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L.A. Then and Now

Mission cross is a lasting Ventura landmark

The symbol, which dates to 1782, has survived natural and man-made challenges.

August 24, 2008|Catherine Saillant | Times Staff Writer

For more than two centuries, the old mission cross perched on a hill above Ventura has been a highly visible beacon for travelers. The first explorers came by ship and mule. Today, motorists speed past the landmark that lies east of Highway 101.

With a sweeping view of coastal Ventura and the Channel Islands beyond, it's been the site of countless weddings, anniversaries and first kisses. The landmark survived Ventura's transition from a dusty mission outpost to a bustling modern city.

Five years ago, it withstood a potential constitutional lawsuit challenging the city's ownership of the religious symbol. But the marker's biggest foe has been the elements.

In the 226 years since the cross was first planted, its timbers have been replaced at least twice and possibly three times. The historical record is unclear.

Earlier crosses withered away or were blown down in winter storms that came roaring over the beach city.

Last replaced in 1941, the 26-foot emblem is still in good shape. But the one-acre plot surrounding it, including an asphalt parking area, needs a major face-lift, civic boosters say.

Plans are underway to do just that, said Marie Lakin, spokeswoman for the Serra Cross Conservancy, a nonprofit group that maintains the site. Preservationists are in the midst of a campaign to raise $1 million to add a circular walkway, benches and landscaping.

A parking lot would also be relocated to give the immediate area surrounding the cross a more peaceful feel, she said.

"It's an underutilized gem," Lakin said. "Everyone goes up there and looks around because it's got the most amazing view. But no one's been able to fix it up and make it a lovely, leisurely park to stroll around."

"La Loma de la Cruz," as it was called by the earliest Spanish residents, was established under the direction of Padre Junipero Serra shortly after he founded San Buenaventura Mission on Easter Sunday in 1782. The mission is the ninth in a series of 21 missions erected by Spanish friars across California and is the last built by Serra.

California at that time was untamed land with few roads. The cross, milled from pine trees, was planted high on a hill to help travelers find the mission. Most historical accounts say the original cross stood for nearly 100 years.

On Nov. 2, 1875, fierce winds and rain knocked down the cross, leaving its parts scattered around the scrubby hillside. Don Jose de Arnaz, one of the city's prominent citizens, climbed up the hill the next day with his daughter Ventura to inspect the damage.

Ventura wanted a souvenir of the visit and took a scrolled, two-foot piece inscribed "INRI," the Latin acronym for "Jesus of Nazareth, King of the Jews," often found on the top of Christian crosses. Her pluck proved to be of great value to historians.

After keeping the piece for much of her life, Ventura Arnaz donated it to the local historical museum. Today the piece, which was attached to the original cross with wooden pegs, is one of the Museum of Ventura County's prized possessions.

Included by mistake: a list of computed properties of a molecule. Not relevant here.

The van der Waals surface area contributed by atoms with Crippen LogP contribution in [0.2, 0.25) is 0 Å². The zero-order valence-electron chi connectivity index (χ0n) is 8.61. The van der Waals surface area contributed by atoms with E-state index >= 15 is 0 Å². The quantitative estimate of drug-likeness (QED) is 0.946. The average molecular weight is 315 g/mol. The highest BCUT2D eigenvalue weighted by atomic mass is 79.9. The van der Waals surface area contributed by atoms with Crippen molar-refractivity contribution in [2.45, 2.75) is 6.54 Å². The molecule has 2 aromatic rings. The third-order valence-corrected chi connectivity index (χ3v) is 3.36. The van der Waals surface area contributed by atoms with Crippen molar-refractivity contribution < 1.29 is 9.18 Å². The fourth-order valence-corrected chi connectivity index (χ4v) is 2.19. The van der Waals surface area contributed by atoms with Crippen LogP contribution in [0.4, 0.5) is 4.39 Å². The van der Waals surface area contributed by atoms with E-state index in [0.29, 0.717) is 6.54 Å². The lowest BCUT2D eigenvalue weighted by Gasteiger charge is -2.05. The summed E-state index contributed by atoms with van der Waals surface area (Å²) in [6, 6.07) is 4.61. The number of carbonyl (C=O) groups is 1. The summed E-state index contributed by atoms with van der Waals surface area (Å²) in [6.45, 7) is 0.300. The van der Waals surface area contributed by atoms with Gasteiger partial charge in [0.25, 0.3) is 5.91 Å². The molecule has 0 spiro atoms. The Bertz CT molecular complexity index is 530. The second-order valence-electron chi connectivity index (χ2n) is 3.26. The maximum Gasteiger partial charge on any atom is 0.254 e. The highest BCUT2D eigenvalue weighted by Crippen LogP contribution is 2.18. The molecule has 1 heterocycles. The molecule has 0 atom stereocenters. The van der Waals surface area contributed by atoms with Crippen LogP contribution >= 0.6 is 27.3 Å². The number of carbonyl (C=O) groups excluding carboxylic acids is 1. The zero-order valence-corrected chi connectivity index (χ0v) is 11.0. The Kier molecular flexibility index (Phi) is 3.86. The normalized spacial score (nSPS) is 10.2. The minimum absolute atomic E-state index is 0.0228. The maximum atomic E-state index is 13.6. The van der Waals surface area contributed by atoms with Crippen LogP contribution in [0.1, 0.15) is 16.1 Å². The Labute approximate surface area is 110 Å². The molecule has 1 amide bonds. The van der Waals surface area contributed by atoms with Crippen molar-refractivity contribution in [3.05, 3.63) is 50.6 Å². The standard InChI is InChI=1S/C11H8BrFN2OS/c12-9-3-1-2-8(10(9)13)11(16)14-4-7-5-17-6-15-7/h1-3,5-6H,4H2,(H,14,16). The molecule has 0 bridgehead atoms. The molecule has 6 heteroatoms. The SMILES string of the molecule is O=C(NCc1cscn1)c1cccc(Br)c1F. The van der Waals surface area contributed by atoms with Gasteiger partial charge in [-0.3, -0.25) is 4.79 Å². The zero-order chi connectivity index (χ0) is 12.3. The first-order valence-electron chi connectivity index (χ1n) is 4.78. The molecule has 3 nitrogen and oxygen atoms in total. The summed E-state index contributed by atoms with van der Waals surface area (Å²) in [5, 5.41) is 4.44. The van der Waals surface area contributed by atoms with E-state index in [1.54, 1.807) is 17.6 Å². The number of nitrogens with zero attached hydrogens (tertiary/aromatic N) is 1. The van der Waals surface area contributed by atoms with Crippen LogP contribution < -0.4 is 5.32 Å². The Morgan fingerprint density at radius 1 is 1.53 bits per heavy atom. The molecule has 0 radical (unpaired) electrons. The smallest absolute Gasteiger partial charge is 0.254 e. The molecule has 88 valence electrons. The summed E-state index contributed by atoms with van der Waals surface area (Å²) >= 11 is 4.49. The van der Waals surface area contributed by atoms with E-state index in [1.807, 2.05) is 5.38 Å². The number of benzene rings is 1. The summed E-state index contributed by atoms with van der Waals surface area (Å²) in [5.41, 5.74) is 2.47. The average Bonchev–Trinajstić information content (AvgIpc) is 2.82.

Father Juan, the mission priest, had said he intended to replace the fallen emblem at once. But the hill sat vacant for the next 37 years.

Entrepreneur K.P. Grant bought up the 100 acres of land surrounding the cross site, intending to build an observatory "where men of science might study the heavens," according to E.M. Sheridan, a writer for the Ventura Star. He even went so far as to purchase a six-inch telescope crafted by Alvin Clark.

But the people of Ventura didn't show much enthusiasm for Grant's idea. Instead, citizens led by members of the E.C.O. Club, a women's service group, pitched in to erect a new cross in 1912. As he neared old age, Grant abandoned his initial dream and deeded the land to the city of Ventura.

The cross was erected in 1912 on Admission Day -- the anniversary of California's admission as a state -- to big fanfare, complete with band music, speeches and an original poem.

It was replaced once more by the city in 1941.

In the spring of 2003, a Ventura man filed a lawsuit challenging the city's ownership of the symbol, saying it violated the constitutional separation of church and state.

Citizens proposed a solution for the city: Sell a one-acre parcel surrounding the cross to a private group, which would then maintain it.

On Sept. 22, 2003, the Serra Cross Park was sold to San Buenaventura Heritage, now known as the Serra Cross Conservancy. It was the highest bidder at $104,216.87, said Christy Weir, who helped spearhead the idea.

"Rather than spending years in a court battle and millions of dollars of city money, we thought there was a more practical solution," said Weir, now the city's mayor.

"For a lot of people, it's a personal landmark in their lives. We didn't want someone else to have control over what happened to it."

The nonprofit has since managed the site, arranging for weddings, parties and other private events. Cross grounds, in Ventura's Grant Park, are open to the public daily at no cost.

Weir and other city leaders are hoping that the planned beautification project will draw more people interested in its historical significance -- or those who just want to see a magnificent view.

To donate, send a check or money order to Serra Cross Conservancy, P.O. Box 48, Ventura, CA 93002.

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catherine.saillant@latimes.com

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